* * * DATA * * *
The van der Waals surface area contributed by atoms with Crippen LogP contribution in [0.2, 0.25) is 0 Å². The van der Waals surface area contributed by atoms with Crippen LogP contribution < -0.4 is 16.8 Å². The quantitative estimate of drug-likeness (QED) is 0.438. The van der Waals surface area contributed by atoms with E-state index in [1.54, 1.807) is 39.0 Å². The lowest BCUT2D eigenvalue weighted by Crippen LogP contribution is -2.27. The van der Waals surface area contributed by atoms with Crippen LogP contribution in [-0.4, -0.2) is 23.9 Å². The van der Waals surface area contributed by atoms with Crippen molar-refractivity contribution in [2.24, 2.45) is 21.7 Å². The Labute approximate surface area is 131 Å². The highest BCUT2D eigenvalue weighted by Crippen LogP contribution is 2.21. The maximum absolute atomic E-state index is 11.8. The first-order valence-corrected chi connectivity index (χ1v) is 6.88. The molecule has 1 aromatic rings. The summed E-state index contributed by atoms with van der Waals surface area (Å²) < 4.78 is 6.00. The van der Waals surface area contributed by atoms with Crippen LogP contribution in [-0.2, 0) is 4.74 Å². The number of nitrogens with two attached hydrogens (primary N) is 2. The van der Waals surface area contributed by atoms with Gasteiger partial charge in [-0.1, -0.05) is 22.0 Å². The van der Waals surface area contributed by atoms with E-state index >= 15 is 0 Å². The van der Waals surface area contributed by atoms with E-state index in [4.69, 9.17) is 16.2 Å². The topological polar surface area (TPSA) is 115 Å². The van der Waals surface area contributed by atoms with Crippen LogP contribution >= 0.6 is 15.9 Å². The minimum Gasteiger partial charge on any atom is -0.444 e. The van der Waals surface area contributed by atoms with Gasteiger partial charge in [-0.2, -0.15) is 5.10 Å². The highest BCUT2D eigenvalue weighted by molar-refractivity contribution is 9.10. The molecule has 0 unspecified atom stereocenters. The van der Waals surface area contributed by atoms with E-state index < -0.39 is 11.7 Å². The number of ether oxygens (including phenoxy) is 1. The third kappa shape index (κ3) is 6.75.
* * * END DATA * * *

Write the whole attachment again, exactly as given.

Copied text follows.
The van der Waals surface area contributed by atoms with Crippen LogP contribution in [0.2, 0.25) is 0 Å². The van der Waals surface area contributed by atoms with Crippen LogP contribution < -0.4 is 16.8 Å². The quantitative estimate of drug-likeness (QED) is 0.438. The van der Waals surface area contributed by atoms with E-state index in [1.54, 1.807) is 39.0 Å². The lowest BCUT2D eigenvalue weighted by Crippen LogP contribution is -2.27. The van der Waals surface area contributed by atoms with Crippen LogP contribution in [-0.4, -0.2) is 23.9 Å². The van der Waals surface area contributed by atoms with Crippen molar-refractivity contribution in [2.24, 2.45) is 21.7 Å². The Labute approximate surface area is 131 Å². The highest BCUT2D eigenvalue weighted by Crippen LogP contribution is 2.21. The maximum absolute atomic E-state index is 11.8. The first-order valence-corrected chi connectivity index (χ1v) is 6.88. The molecule has 1 aromatic rings. The summed E-state index contributed by atoms with van der Waals surface area (Å²) < 4.78 is 6.00. The van der Waals surface area contributed by atoms with Crippen LogP contribution in [-0.2, 0) is 4.74 Å². The number of nitrogens with two attached hydrogens (primary N) is 2. The van der Waals surface area contributed by atoms with Gasteiger partial charge in [-0.1, -0.05) is 22.0 Å². The van der Waals surface area contributed by atoms with E-state index >= 15 is 0 Å². The van der Waals surface area contributed by atoms with E-state index in [4.69, 9.17) is 16.2 Å². The topological polar surface area (TPSA) is 115 Å². The van der Waals surface area contributed by atoms with Crippen LogP contribution >= 0.6 is 15.9 Å². The minimum Gasteiger partial charge on any atom is -0.444 e. The van der Waals surface area contributed by atoms with Gasteiger partial charge in [-0.2, -0.15) is 5.10 Å². The highest BCUT2D eigenvalue weighted by molar-refractivity contribution is 9.10. The molecule has 0 unspecified atom stereocenters. The van der Waals surface area contributed by atoms with E-state index < -0.39 is 11.7 Å². The number of ether oxygens (including phenoxy) is 1. The third kappa shape index (κ3) is 6.75.